Teen shooting victim critical

August 13, 2009 (CHICAGO) Taccara Swain was shot in the head on Wednesday night around 8 o'clock outside her home near 110th and Normal.

"When I turned around she was already on the ground. I thought she laid there to duck. But when I seen blood, I knew she was hit," said McCray, Taccara's cousin.

On Wednesday night around 8, Cherrelle McCray says an evening spent with family became violent for her 15-year-old cousin Taccara Swain.

McCray says it was as Taccara reached down to pick up a two-year-old relative so the group could head indoors to which a favorite TV show that shots rang out.

"She didn't want the baby to walk. She was about to pick her up. She didn't get a chance to grab her because she got shot before she grabbed her. She didn't know she was shot and didn't make any noises when she got shot. I think she was in shock," said McCray.

Two bullets grazed swain on the neck and temple while a third passed through her skull. She was taken to the hospital in critical condition as her family keeps prayerful vigil for a full recovery.

"The first 24 hours are the most critical. Surgery went well. It was a four-hour surgery that took two hours so that's good news," said Vernetta Swain, Taccara's aunt.

Friends say Taccara was set to begin her sophomore year at Percy Julian High School next month and was looking forward to a neighborhood block party this weekend.

"It never happens on this block. I've been on this block for 31 years and never happened. We've always gotten along this block and always had good neighbors on this block. And it's been a quiet block. All up until now," said Freddie Lindsey, neighborhood resident.

Some witnesses tell police the teen was wounded when one group of men begin shooting at another group of men standing in front of a home on the block.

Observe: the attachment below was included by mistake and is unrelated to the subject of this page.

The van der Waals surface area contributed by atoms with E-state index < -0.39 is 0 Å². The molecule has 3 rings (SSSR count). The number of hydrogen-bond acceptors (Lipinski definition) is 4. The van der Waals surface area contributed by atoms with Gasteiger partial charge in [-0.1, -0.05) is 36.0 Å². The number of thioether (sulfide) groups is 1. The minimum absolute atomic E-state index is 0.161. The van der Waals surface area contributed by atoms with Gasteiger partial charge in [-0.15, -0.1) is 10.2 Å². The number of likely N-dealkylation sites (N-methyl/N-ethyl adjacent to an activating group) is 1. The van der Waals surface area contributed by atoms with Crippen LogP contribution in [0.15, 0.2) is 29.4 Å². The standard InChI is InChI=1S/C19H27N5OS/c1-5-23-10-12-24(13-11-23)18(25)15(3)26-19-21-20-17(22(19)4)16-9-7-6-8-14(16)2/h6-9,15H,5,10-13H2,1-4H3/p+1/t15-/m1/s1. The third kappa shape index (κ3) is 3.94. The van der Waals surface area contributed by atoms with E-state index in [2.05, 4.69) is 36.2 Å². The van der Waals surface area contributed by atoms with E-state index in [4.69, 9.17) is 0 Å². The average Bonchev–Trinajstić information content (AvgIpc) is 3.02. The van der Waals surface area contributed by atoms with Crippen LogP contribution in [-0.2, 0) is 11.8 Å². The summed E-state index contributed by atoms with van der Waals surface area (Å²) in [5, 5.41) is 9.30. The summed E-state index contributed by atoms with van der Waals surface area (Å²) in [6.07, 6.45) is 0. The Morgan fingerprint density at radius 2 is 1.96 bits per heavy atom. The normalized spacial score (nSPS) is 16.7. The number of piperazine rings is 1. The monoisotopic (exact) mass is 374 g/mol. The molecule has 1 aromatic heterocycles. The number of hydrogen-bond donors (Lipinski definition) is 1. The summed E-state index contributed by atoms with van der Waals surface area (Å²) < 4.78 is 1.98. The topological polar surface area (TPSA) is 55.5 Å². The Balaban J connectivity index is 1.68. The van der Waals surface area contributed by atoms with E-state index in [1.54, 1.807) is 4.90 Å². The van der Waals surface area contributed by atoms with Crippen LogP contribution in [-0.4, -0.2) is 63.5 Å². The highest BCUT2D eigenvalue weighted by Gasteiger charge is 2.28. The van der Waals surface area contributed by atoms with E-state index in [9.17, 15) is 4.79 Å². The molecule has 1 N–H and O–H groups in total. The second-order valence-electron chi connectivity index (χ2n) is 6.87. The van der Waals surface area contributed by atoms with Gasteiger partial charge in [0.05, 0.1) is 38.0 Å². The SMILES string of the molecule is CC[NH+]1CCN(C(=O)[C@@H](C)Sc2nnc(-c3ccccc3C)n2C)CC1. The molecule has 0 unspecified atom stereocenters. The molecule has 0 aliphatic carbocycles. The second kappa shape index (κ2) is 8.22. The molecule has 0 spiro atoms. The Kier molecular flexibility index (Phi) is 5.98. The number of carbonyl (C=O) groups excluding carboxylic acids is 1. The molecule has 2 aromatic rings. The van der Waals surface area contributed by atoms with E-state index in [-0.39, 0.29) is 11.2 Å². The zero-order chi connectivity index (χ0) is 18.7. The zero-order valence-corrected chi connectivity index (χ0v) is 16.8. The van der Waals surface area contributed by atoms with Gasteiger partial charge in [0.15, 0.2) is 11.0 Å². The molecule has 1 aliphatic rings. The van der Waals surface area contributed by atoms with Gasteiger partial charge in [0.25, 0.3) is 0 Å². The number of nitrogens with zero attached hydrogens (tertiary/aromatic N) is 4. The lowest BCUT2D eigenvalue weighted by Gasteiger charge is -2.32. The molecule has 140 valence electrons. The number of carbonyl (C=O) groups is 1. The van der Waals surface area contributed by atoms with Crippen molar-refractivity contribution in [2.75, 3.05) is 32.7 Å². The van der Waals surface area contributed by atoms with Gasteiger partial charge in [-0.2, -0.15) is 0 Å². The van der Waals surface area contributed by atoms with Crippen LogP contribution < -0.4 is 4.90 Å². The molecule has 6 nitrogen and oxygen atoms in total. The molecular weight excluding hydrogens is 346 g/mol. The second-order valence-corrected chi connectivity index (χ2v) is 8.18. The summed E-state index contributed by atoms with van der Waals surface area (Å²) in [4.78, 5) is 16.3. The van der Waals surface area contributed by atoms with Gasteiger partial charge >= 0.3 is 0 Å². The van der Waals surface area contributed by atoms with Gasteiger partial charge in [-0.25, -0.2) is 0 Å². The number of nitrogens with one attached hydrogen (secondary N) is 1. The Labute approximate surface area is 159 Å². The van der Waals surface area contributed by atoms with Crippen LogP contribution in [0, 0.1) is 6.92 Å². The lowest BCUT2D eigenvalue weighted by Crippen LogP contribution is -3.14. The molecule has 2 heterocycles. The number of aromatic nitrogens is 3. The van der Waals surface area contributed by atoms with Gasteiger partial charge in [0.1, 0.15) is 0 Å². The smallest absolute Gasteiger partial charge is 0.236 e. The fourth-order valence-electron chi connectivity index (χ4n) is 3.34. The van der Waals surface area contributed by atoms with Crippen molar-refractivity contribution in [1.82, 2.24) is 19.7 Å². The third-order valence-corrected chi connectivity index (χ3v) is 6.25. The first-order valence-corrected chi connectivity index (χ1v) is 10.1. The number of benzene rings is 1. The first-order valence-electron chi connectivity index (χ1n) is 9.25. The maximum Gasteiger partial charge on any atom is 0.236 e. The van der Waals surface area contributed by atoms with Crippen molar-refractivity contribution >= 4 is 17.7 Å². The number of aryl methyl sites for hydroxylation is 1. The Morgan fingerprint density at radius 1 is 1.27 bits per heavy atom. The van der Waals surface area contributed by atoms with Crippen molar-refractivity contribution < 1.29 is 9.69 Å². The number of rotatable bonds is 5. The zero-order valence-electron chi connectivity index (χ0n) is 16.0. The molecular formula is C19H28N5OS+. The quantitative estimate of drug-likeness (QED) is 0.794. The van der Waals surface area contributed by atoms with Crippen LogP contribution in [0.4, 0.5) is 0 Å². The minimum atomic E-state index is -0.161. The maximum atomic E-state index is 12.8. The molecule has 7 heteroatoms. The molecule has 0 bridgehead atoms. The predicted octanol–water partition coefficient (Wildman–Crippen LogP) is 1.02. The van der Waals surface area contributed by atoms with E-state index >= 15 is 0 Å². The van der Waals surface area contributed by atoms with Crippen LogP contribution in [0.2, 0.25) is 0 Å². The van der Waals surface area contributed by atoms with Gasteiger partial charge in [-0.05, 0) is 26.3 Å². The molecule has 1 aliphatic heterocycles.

"It's a real tragedy. You had this young lady trying to save one of her relatives. And she's caught in the crossfire between two vehicles. Just a very, very sad day," said Supt. Jody Weis, Chicago Police Department.

On Thursday, several community activists descended on the Roseland neighborhood filled with families and children hoping to get the violence to stop.

"I just feel the people are angry. But for some reason now young people are different but we still got to work with them and not give hope on these young people and it's very important we stick together and inspire them in some type of way," Rogers Jones, Roseland Safety Net Works Coalition.

The neighborhood block party planned by residents that was set for Saturday is going to go on. Residents say they're going to dedicate it to Taccara's speedy recovery.

Police say, while they have received plenty of tips and calls about the shooting, they have made no arrests and no suspects are in custody.

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